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able acquired action admire allowed amount antique appear appreciation artist attention beauty beginning better called carried cause colour combined complete composition consider construction course decorative desire detail devote difficulty direction drawing effect execution expression face fact faculty feeling figure French gained genius give given hand higher highest hold human idea imagination imitation important impressions intention interest Italy kind knowledge lead lecture less light limited living look manner matter means Michelangelo mind nature necessary necessity never object opinion original ornamental painter painting perception perfect perhaps position possible practice present produce qualities reason refer regard remarks represented require result Ruskin shade skill spirit student style supposed taste things tion tone treatment true truth understand whole workmanship
Page 90 - You cannot serve two masters: — you must serve one or other. If your work is first with you, and your fee second, work is your master, and the lord of work, who is God. But, if your fee is first with you, and your work second, fee is your master, and the lord of fee, who is the Devil; and not only the Devil but the lowest of devils — the 'least erected fiend that fell.
Page 176 - And Jacob was left alone. And there wrestled a man with him until the breaking of the day. And when he saw that he prevailed not against him, he touched the hollow of his thigh ; and the hollow of Jacob's thigh was out of joint, as he wrestled with him. And he said, Let me go, for the day 15 breaketh. And he said, I will not let thee go, except thou bless me. And he said unto him, What is thy name ? And he said, Jacob.
Page 70 - The child, the female, meanness, deformity, were by him indiscriminately stamped with grandeur. A beggar rose from his hand the patriarch of poverty ; the hump of his dwarf is impressed with dignity ; his women are moulds of generation ; his infants teem with the man ; his men are a race of giants. This is the ' Terribil Via ' hinted at by Agostino Carracci.
Page 67 - Precision of eye and obedience of hand are the requisites of the former, without the least pretence to choice, what to select, what to reject; whilst choice directed by judgment or taste constitutes the essence of imitation, and alone can raise the most dexterous copyist to the noble rank of an artist.
Page 86 - It is certain that the lowest style will be the most popular, as it falls within the compass of ignorance itself ; and the Vulgar will always be pleased with what is natural, in the confined and misunderstood sense of the word.
Page 174 - A student is not always advancing because he is employed ; he must apply his strength to that part of the art where the real difficulties lie, to that part which distinguishes it as a liberal art, and not by mistaken industry lose his time in that which is merely ornamental. The students, instead of vying with each other which shall have the readiest hand, should be taught to contend who shall have the purest and most correct outline...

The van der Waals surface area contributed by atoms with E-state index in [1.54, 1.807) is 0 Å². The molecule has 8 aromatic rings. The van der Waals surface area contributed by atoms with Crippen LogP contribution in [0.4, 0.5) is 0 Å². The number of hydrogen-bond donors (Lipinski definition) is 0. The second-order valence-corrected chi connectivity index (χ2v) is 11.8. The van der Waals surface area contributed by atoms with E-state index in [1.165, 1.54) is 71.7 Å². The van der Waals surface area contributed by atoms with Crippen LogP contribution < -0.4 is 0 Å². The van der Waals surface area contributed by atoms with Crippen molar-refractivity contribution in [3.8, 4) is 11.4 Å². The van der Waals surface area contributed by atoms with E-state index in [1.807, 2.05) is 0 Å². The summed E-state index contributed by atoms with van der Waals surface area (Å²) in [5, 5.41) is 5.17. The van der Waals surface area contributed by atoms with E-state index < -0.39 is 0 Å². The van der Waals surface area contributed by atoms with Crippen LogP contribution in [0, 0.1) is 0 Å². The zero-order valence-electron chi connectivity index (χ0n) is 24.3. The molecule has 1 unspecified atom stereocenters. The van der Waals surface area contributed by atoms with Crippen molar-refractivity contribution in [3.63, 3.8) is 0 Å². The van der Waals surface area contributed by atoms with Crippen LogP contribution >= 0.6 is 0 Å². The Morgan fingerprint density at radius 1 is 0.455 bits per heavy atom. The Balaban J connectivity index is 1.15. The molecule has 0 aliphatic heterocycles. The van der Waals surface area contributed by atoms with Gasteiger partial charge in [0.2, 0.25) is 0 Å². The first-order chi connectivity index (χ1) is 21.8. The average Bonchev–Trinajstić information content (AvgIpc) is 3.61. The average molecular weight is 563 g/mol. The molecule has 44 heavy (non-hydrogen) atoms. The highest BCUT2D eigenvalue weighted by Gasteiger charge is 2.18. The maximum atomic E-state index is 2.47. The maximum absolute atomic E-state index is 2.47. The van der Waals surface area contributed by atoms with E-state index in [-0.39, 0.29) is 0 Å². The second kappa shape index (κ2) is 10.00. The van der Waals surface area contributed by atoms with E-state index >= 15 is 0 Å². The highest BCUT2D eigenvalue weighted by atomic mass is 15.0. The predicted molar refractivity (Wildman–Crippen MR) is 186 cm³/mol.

Page 174 - A facility in composing, — a lively, and what is called a masterly, handling of the chalk or pencil, are, it must be confessed, captivating qualities to young minds, and become of course the objects of their ambition.
Page 58 - One pair is in action, another in repose, and yet it never occurs to the spectator till he begins to examine the work as a composition that this is a matter of most careful arrangement. The lines of composition too of each figure are not only most harmonious in themselves, but in perfect harmony with every figure round it. But what shall I say ? In what words shall I express myself when I come to speak of the inspired beings — sibyls and prophets — who sit enthroned below ? The realization of...
Page 77 - aesthesis " properly signifies mere sensual perception of the outward qualities and necessary effects of bodies, in which sense only, if we would arrive at any accurate conclusions on this difficult subject, it should always be used. But I wholly deny that the impressions of beauty are in any way sensual, — they are neither sensual nor intellectual, but moral, and for the faculty receiving them, whose difference...
Page 64 - Now since the human form and face, containing as they do the highest qualities of beauty which Nature presents for our admiration, form the highest study to which an artist can devote himself, and since the aspects not only of human but of all natural beauty are the same in all ages, it follows that there is no new discovery to be made in the matter, and that the only possible development is in the power of expression.